You choose, we deliver
If you are interested in this story, you might be interested in others from The Journal Gazette. Go to and pick the subjects you care most about. We'll deliver your customized daily news report at 3 a.m. Fort Wayne time, right to your email.


  • UCLA wades through damages from pipe flooding
    LOS ANGELES – The quiet summer campus of UCLA suddenly was steeped in water and chaos after a major water pipe burst and spewed about 8 million gallons, stranding people in parking garages and flooding the school’s storied basketball
  • US economy grew at strong 4 percent rate in spring
    WASHINGTON – After a dismal winter, the U.S. economy sprang back to life in the April-June quarter, growing at a fast 4 percent annual rate on the strength of higher consumer and business spending.
  • US sues Pennsylvania over police fitness tests
      HARRISBURG, Pa. – The Pennsylvania State Police, one of the nation’s largest forces, is faced with ending the physical fitness tests it gives to applicants for state trooper positions or defending in court a practice

Korean War Marine’s remains ID’d, reburied in Ohio grave

– The remains of a Marine from northwestern Ohio are being reburied in his home state more than six decades after he was killed in North Korea and buried with hundreds of unidentified Korean War veterans.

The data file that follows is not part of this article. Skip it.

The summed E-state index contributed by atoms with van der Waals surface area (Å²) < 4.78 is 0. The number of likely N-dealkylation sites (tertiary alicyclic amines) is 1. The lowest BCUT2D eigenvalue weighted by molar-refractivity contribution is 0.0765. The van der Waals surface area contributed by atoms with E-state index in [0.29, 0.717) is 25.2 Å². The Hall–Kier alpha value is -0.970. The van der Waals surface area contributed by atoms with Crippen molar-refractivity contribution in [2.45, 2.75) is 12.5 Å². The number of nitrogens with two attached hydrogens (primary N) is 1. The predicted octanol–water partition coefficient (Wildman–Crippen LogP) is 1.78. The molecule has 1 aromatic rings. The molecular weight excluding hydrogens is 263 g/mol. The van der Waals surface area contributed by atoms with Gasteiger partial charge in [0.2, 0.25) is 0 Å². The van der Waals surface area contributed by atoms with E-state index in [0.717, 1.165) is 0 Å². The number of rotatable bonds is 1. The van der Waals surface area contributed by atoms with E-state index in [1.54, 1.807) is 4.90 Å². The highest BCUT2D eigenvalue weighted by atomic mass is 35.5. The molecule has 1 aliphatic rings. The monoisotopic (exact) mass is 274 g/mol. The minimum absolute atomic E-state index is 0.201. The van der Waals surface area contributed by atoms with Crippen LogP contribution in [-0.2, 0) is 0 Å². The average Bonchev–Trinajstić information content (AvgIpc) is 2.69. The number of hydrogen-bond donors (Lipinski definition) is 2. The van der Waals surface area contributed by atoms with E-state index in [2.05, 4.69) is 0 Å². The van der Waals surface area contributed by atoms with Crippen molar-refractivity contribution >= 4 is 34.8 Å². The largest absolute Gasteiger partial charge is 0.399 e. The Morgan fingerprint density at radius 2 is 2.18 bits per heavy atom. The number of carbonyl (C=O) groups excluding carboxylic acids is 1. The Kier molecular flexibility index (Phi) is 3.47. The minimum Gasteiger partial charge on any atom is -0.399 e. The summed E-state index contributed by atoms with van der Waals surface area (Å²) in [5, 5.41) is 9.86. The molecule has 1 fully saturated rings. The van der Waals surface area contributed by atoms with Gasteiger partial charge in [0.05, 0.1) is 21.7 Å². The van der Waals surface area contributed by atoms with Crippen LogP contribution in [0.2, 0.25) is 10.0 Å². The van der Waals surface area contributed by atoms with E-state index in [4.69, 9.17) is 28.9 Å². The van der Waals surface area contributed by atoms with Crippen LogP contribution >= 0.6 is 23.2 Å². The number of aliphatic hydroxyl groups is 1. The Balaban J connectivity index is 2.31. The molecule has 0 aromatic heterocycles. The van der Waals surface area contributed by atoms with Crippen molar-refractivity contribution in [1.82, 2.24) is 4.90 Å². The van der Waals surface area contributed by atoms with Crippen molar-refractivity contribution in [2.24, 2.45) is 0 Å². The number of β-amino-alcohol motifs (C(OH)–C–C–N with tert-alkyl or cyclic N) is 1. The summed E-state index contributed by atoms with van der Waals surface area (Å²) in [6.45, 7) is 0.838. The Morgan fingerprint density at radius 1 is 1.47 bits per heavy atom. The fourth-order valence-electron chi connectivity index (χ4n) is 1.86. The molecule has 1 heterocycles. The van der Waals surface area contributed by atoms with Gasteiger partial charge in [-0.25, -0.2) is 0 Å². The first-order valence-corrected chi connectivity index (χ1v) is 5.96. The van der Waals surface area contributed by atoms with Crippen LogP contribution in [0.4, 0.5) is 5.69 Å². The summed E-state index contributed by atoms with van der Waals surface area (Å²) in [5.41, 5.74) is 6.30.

Cpl. Harold W. Reed died in an artillery shell blast Nov. 29, 1950, two days before his 24th birthday.

His Saturday burial fulfills a wish for his late mother, who was so certain that her son would someday be laid to rest near her that she bought a burial plot for herself and her children, telling the family it was “a place for Harold when he comes home.”

Reed’s brother-in-law, 81-year-old Billy Power of Toledo, told The Blade newspaper that he vowed to bring Reed’s remains home and called it a blessing, though Reed’s mother and sister didn’t live to see the Marine come home.

“I know up in heaven they are jumping for joy that Harold is coming home,” said Power, an Army veteran who also fought in the Korean War.

A chest X-ray helped officials identify Reed’s remains, which were removed from a shallow grave in North Korea and placed for decades with unidentified veterans in the National Memorial Cemetery of the Pacific in Hawaii, the newspaper said.

Reed’s unit had been assigned to protect a main supply line and later shifted to a hill that was bombarded by the enemy.

“That day 29 were killed, and the Marines took time to bury as many as they could. Running out of time, they strapped dead and wounded on a Jeep,” Power said.

The family was told Reed had a battlefield burial.

“That means they dig a hole and take off on a run,” Power said.

At a visitation for Reed on Friday, a woman who was married to him for five years before he died paid her respects.

Dorothy Sobczak, who had lost contact with Reed’s family over the years, said she didn’t know Reed had returned home until she learned about it from news report.

“With Dorothy here now, the circle is complete. We’re all together now. That means everything,” Power told WTOL-TV.